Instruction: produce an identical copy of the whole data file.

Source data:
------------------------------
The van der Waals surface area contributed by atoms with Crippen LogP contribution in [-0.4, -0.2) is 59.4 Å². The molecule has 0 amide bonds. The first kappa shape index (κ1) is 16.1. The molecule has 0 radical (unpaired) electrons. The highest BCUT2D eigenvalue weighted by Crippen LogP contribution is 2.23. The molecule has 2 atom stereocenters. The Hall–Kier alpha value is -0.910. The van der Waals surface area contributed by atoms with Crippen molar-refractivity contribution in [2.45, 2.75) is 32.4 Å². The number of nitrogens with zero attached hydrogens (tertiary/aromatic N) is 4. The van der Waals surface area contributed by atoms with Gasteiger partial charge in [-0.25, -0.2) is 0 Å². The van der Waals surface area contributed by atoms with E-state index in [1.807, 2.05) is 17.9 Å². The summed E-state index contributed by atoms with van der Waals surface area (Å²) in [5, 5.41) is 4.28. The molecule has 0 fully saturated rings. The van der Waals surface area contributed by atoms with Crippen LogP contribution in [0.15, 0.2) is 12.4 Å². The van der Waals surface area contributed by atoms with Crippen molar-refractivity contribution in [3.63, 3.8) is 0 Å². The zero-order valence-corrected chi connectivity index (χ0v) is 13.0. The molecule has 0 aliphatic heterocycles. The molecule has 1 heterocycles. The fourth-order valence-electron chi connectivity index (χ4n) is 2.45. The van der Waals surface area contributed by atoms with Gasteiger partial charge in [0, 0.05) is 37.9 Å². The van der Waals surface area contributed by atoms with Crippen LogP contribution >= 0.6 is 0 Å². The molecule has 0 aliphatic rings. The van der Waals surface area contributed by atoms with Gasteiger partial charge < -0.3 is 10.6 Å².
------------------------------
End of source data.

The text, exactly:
The van der Waals surface area contributed by atoms with Crippen LogP contribution in [-0.4, -0.2) is 59.4 Å². The molecule has 0 amide bonds. The first kappa shape index (κ1) is 16.1. The molecule has 0 radical (unpaired) electrons. The highest BCUT2D eigenvalue weighted by Crippen LogP contribution is 2.23. The molecule has 2 atom stereocenters. The Hall–Kier alpha value is -0.910. The van der Waals surface area contributed by atoms with Crippen molar-refractivity contribution in [2.45, 2.75) is 32.4 Å². The number of nitrogens with zero attached hydrogens (tertiary/aromatic N) is 4. The van der Waals surface area contributed by atoms with Gasteiger partial charge in [-0.25, -0.2) is 0 Å². The van der Waals surface area contributed by atoms with E-state index in [1.807, 2.05) is 17.9 Å². The summed E-state index contributed by atoms with van der Waals surface area (Å²) in [5, 5.41) is 4.28. The molecule has 0 fully saturated rings. The van der Waals surface area contributed by atoms with Crippen LogP contribution in [0.15, 0.2) is 12.4 Å². The van der Waals surface area contributed by atoms with Crippen molar-refractivity contribution in [3.63, 3.8) is 0 Å². The zero-order valence-corrected chi connectivity index (χ0v) is 13.0. The molecule has 0 aliphatic heterocycles. The molecule has 1 heterocycles. The fourth-order valence-electron chi connectivity index (χ4n) is 2.45. The van der Waals surface area contributed by atoms with Gasteiger partial charge in [0, 0.05) is 37.9 Å². The van der Waals surface area contributed by atoms with Crippen LogP contribution >= 0.6 is 0 Å². The molecule has 0 aliphatic rings. The van der Waals surface area contributed by atoms with Gasteiger partial charge < -0.3 is 10.6 Å².